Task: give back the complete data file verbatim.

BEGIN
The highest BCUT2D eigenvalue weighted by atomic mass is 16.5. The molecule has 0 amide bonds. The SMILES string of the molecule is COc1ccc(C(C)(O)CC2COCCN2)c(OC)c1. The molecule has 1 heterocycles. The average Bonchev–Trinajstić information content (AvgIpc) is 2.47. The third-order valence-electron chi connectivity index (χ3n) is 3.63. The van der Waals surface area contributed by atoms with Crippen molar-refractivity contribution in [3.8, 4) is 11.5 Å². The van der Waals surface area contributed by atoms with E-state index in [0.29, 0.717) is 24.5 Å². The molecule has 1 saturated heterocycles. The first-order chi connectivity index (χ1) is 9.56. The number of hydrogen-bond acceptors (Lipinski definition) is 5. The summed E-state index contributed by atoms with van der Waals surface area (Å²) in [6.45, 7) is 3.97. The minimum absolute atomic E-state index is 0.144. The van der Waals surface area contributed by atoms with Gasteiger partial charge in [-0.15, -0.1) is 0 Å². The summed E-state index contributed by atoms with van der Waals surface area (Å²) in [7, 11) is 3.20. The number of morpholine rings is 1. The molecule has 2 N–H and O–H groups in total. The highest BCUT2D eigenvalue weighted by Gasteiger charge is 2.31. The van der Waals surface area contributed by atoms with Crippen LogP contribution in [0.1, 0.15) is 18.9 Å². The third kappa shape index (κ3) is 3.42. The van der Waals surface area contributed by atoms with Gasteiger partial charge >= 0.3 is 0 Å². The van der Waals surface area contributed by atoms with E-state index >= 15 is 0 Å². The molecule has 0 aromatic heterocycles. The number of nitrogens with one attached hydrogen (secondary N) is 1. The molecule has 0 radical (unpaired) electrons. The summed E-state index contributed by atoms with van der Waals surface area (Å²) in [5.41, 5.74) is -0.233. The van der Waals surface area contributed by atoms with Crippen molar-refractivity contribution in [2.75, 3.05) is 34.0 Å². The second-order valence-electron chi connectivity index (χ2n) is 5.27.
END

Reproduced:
The highest BCUT2D eigenvalue weighted by atomic mass is 16.5. The molecule has 0 amide bonds. The SMILES string of the molecule is COc1ccc(C(C)(O)CC2COCCN2)c(OC)c1. The molecule has 1 heterocycles. The average Bonchev–Trinajstić information content (AvgIpc) is 2.47. The third-order valence-electron chi connectivity index (χ3n) is 3.63. The van der Waals surface area contributed by atoms with Crippen molar-refractivity contribution in [3.8, 4) is 11.5 Å². The van der Waals surface area contributed by atoms with E-state index in [0.29, 0.717) is 24.5 Å². The molecule has 1 saturated heterocycles. The first-order chi connectivity index (χ1) is 9.56. The number of hydrogen-bond acceptors (Lipinski definition) is 5. The summed E-state index contributed by atoms with van der Waals surface area (Å²) in [6.45, 7) is 3.97. The minimum absolute atomic E-state index is 0.144. The van der Waals surface area contributed by atoms with Gasteiger partial charge in [-0.15, -0.1) is 0 Å². The summed E-state index contributed by atoms with van der Waals surface area (Å²) in [7, 11) is 3.20. The number of morpholine rings is 1. The molecule has 2 N–H and O–H groups in total. The highest BCUT2D eigenvalue weighted by Gasteiger charge is 2.31. The van der Waals surface area contributed by atoms with Crippen LogP contribution in [0.1, 0.15) is 18.9 Å². The third kappa shape index (κ3) is 3.42. The van der Waals surface area contributed by atoms with Gasteiger partial charge >= 0.3 is 0 Å². The van der Waals surface area contributed by atoms with E-state index >= 15 is 0 Å². The molecule has 0 aromatic heterocycles. The number of nitrogens with one attached hydrogen (secondary N) is 1. The molecule has 0 radical (unpaired) electrons. The summed E-state index contributed by atoms with van der Waals surface area (Å²) in [5.41, 5.74) is -0.233. The van der Waals surface area contributed by atoms with Crippen molar-refractivity contribution in [2.75, 3.05) is 34.0 Å². The second-order valence-electron chi connectivity index (χ2n) is 5.27.